Steel Industry Experts Discuss Tech Trends and Challenges at ICONS-2024

Nagendra Nath Sinh stressed the need to find out innovative ways of timely executing projects for keeping steel projects healthy and for their long-term sustainability….reports Asian Lite News

In order to strengthen India’s domestic manufacturing of capital goods there is a need to explore strategies like technology transfer or an international technology provider to produce machinery for setting up steel plants, according to experts at the International Conference on Steel (ICONS-2024) which kicked off here on Thursday.

The conference organised by public sector steel giant SAIL and engineering services provider MECON Ltd under the aegis of the Steel Ministry, is focussing on ways to give a big push to the manufacture of capital goods or machinery for steel plants.

Secretary, Ministry of Steel, Nagendra Nath Sinha, said: “New ways of working, new ideas and new talents need to be inducted to give a boost to the heavy industry sector in India.”

He also said that today, meticulous project planning and timely execution have become one of the biggest challenges for the steel projects being set up in India.

He stressed the need to find out innovative ways of timely executing projects for keeping steel projects healthy and for their long-term sustainability.

Abhijit Narendra, Joint Secretary, Ministry of Steel said that although India is the second-largest producer of steel in the world, it has limitations in making machinery for the steel industry.

He stressed the need to create an ecosystem containing all the stakeholders.

MECON chairman Sanjay Kumar Verma pointed out that national steel policy had set a target to reach 300 million tonnes (MT) of steel capacity for which about 138-139 MT of new capacity is estimated to be added in the next 7-8 years involving a huge investment of $120-130 billion from the Indian steel industry.

“There will be a likely import of about 15-20 per cent of steel plant equipment from foreign countries. Given the current situation, where the import content and value rises as we move up the value chain, about $18-20 billion worth of imported equipment is likely to be sourced from abroad besides spares worth $400-500 million,” he said.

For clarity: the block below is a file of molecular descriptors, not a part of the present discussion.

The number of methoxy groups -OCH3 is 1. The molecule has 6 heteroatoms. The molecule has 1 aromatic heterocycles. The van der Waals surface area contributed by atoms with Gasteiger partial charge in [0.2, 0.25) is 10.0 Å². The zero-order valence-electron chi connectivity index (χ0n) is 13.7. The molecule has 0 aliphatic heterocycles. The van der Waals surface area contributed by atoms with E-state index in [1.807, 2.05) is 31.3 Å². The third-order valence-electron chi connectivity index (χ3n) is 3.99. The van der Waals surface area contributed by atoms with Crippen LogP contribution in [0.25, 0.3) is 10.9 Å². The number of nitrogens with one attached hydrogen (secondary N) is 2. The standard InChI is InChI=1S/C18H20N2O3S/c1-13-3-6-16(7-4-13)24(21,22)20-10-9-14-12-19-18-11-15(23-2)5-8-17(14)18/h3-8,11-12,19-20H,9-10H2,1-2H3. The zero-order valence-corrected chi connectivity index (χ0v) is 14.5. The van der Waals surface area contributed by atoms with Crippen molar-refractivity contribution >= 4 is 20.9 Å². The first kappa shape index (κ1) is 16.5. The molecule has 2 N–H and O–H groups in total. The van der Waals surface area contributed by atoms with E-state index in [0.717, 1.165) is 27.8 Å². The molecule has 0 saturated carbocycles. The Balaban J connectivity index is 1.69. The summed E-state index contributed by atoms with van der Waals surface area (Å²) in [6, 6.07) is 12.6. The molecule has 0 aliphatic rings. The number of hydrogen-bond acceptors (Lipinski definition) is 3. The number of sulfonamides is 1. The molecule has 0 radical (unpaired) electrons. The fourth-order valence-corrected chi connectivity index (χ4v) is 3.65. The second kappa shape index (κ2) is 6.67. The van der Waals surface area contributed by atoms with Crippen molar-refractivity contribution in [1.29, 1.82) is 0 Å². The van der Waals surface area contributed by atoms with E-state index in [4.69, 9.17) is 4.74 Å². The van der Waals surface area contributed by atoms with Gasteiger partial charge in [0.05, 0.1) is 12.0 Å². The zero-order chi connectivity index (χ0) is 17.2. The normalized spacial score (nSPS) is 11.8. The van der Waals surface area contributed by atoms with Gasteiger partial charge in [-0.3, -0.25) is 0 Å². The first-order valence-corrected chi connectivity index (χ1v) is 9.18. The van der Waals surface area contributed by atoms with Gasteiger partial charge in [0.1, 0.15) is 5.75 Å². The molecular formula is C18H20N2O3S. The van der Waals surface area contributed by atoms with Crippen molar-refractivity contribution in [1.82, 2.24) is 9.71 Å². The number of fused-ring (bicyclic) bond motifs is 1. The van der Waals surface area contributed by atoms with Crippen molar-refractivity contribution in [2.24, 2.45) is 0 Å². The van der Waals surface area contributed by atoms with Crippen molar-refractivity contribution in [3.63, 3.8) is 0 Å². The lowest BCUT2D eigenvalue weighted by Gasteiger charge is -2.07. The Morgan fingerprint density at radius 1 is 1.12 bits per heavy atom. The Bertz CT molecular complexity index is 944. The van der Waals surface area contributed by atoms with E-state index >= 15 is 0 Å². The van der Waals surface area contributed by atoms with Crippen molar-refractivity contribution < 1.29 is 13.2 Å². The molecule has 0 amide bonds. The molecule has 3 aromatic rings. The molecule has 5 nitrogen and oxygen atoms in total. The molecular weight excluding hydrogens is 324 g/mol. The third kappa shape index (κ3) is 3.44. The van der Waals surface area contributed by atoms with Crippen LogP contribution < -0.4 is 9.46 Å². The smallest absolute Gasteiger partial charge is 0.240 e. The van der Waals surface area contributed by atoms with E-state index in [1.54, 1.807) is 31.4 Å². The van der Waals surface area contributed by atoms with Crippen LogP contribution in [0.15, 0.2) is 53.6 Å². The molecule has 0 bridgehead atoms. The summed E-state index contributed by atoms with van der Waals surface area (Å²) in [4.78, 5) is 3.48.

SAIL chairman Amarendu Prakash said that considering the volatility in the world, India needs to focus on supply chain security since securing supply chains is becoming more and more difficult. He emphasized on the development of a comprehensive and sustainable eco-system for the production of indigenized capital goods.

NMDC chairman Amitava Mukherjee, mentioned that India is the fifth largest economy with a dominant services sector.

The country’s manufacturing sector needs to grow substantially and areas should be identified categorically. Constant interaction is needed between technology providers and technology buyer to educate each other on the possibilities and requirement for the future, he added.

The first day of the two-day conference also covered four technical sessions which included trends and challenges in coke-making technology used in steel plants, agglomeration technology as well as iron and steel-making technologies.

Senior representatives from manufacturing companies, iron and steel producers, equipment suppliers, engineering and consultancy companies also attended the conference.

The objective of the conference is to bring together the brightest minds and leading stakeholders from across the steel industry, including technology providers, steel producers, manufacturers, academia and more to foster new partnerships, explore innovative solutions and to drive forward the future of steel industry.

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